Sub: 1 ton of steel for every 4.78t of oil.
VLCC: 1 ton of steel for every 7.1t of oil.

       Cost of fabricated steel, Let's say, is about $3350/t (based on old price = $120m for a VLCC and added the recent steel price increases of about $500/t, so becomes $141m). A VLCC equivalent Sub will cost $210m, without any allowance for extra design constraints i.e. just simply looking at buoyancy.   

       (If 37:1 ratio, then $253m.)   

       And what to do if the return journey is empty? I think most VLCC's are semi-submersed anyway, when full. Look at the Knock Nevis with a draft of nearly 30m.
Ling, Jun 20 2008

       A bun to [spidermother]'s anno.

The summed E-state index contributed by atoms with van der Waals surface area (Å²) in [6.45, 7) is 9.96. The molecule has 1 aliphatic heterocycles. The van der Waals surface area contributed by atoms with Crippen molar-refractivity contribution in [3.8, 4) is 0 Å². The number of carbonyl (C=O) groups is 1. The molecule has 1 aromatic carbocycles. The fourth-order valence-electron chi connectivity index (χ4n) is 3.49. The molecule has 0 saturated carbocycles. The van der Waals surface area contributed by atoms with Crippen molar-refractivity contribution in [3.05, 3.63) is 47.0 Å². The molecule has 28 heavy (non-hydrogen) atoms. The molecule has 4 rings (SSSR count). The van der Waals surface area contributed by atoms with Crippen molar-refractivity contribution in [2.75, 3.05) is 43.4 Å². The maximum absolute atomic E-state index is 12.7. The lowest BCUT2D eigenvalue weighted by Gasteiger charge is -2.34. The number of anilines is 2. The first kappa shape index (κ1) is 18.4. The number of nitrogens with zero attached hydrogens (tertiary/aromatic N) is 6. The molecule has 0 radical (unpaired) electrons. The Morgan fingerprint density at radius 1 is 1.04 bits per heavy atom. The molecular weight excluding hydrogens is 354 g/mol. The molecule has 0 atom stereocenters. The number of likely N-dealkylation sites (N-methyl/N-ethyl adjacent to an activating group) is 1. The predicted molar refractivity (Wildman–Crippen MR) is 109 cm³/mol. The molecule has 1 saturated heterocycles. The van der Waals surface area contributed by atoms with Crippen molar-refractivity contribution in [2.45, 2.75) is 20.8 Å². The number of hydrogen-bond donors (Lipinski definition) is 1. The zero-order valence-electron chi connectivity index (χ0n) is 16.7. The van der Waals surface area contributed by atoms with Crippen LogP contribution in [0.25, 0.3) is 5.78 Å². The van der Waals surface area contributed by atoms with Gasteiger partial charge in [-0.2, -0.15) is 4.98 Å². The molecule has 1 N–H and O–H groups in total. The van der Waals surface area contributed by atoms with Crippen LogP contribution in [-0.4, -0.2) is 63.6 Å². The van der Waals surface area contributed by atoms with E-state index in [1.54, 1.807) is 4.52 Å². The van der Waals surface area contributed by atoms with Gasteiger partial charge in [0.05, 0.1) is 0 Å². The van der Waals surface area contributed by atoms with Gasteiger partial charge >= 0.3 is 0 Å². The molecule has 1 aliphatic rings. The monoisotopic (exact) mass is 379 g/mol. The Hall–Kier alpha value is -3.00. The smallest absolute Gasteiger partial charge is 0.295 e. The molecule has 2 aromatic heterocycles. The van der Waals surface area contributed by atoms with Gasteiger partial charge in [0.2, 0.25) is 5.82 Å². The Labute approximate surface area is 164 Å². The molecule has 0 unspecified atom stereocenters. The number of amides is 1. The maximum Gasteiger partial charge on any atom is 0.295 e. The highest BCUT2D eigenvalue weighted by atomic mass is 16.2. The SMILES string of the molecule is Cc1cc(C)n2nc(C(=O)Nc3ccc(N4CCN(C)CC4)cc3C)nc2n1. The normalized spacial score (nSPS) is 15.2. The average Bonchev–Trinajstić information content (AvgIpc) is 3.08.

And a plus to the idea, but I'm dubious now as to the inefficiency of ploughing your way through water when there is less drag when floating on the surface. Perhaps this drag could be reduced by making the sub really long and thin, like an underwater train.
theleopard, Jun 20 2008

       //Someone to watch the radar screen and be ready to radio for help//
Since neither works particularly well under water, you've just saved a crew member (probably three; one for each watch) right there.
coprocephalous, Jun 20 2008

       [Ling] - good math. There's quite a wide range of crude oils out there; I couldn't remember how light/heavy Middle Eastern oils are (they being the ones I would guess are targeted for long shipments) but I thought they were on the heavy side and didn't bother to look it up - I just used a heavy crude density.